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Black Leopard Photographed in Africa for the First Time in Over a Century

By Tim Binnall

For the first time in over a century, an incredibly rare black leopard has been photographed in Africa. Images of the elusive big cat were reportedly captured by wildlife photographer Will Burrard-Lucas, who was working with a team of researchers affiliated with the San Diego Zoo. After the group had heard rumors that a black leopard was spotted lurking throughout a conservation area in Kenya, they set up a series of camera traps in the hopes of catching a glimpse of the creature.

Their endeavor seemingly succeeded beyond their wildest dreams as the group managed to produce some truly breathtaking photographs and video of the creature. Amazingly, the images constitute the first time that a black leopard has been photographed in Africa since 1909. According to the researchers who accomplished the remarkable feat, the big cat was a juvenile female seen alongside what is believed to be her mother, who did not sport an all-black coat.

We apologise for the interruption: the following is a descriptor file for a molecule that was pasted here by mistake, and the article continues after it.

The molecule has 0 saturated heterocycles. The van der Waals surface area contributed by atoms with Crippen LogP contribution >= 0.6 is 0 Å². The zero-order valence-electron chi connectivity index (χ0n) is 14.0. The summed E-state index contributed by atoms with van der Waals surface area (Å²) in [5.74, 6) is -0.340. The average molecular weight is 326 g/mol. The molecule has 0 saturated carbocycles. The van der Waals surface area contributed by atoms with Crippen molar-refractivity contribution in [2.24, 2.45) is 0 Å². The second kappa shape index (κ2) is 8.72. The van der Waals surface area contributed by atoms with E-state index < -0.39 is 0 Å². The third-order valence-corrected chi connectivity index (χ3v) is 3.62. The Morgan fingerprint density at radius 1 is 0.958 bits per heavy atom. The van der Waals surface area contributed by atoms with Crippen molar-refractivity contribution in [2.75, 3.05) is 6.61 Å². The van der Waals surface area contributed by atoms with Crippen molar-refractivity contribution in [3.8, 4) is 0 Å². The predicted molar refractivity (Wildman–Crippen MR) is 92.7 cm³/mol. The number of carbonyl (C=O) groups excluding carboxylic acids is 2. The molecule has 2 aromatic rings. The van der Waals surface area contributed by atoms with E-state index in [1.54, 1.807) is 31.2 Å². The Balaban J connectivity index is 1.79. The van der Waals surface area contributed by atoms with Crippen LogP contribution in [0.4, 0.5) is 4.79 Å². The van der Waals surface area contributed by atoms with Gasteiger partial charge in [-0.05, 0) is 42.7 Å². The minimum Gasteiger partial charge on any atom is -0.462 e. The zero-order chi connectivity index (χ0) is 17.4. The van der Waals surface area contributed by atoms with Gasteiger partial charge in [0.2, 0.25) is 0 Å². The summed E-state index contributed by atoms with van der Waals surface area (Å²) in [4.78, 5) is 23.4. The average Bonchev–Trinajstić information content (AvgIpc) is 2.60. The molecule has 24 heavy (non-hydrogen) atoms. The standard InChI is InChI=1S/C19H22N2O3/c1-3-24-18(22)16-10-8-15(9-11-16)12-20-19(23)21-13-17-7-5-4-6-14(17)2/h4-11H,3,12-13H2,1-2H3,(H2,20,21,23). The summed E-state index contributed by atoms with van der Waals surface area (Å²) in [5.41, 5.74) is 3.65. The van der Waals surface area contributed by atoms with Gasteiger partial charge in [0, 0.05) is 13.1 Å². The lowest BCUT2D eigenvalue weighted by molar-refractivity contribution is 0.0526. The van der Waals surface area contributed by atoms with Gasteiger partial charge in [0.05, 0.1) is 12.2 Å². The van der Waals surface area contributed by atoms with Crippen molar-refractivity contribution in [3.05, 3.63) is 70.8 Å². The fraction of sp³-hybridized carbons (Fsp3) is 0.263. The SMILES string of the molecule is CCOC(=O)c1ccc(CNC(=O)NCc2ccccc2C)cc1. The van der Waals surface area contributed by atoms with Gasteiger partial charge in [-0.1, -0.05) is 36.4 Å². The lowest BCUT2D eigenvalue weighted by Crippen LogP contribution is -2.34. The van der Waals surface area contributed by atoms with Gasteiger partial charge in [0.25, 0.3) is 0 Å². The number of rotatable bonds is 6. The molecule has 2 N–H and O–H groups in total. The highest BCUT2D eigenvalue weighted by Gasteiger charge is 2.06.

To that end, the unique coloring of the creature is due to a condition known as melanism, which is akin to the opposite of albinism in which the body produces an excessive amount of pigmentation. Fortunately for this particular creature, leopards are nocturnal and, therefore, the big cat's coating may actually provide it with something of an advantage when it comes to hunting prey at night.

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